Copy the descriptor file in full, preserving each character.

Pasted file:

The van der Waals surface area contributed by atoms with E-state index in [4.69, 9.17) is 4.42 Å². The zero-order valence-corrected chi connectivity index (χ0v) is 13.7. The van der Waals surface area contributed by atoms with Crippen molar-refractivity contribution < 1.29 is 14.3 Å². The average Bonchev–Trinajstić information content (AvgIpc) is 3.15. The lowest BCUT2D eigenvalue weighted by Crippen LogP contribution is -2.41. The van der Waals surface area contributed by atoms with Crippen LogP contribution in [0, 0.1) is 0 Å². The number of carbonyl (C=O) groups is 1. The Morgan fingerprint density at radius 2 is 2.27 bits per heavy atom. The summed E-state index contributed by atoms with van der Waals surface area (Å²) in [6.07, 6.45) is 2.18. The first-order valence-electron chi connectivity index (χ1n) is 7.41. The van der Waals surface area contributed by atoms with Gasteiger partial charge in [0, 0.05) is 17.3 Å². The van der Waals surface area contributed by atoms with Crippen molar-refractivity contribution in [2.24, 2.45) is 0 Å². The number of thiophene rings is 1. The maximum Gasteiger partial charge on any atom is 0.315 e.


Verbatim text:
The van der Waals surface area contributed by atoms with E-state index in [4.69, 9.17) is 4.42 Å². The zero-order valence-corrected chi connectivity index (χ0v) is 13.7. The van der Waals surface area contributed by atoms with Crippen molar-refractivity contribution < 1.29 is 14.3 Å². The average Bonchev–Trinajstić information content (AvgIpc) is 3.15. The lowest BCUT2D eigenvalue weighted by Crippen LogP contribution is -2.41. The van der Waals surface area contributed by atoms with Crippen LogP contribution in [0, 0.1) is 0 Å². The number of carbonyl (C=O) groups is 1. The Morgan fingerprint density at radius 2 is 2.27 bits per heavy atom. The summed E-state index contributed by atoms with van der Waals surface area (Å²) in [6.07, 6.45) is 2.18. The first-order valence-electron chi connectivity index (χ1n) is 7.41. The van der Waals surface area contributed by atoms with Gasteiger partial charge in [0, 0.05) is 17.3 Å². The van der Waals surface area contributed by atoms with Crippen molar-refractivity contribution in [2.24, 2.45) is 0 Å². The number of thiophene rings is 1. The maximum Gasteiger partial charge on any atom is 0.315 e.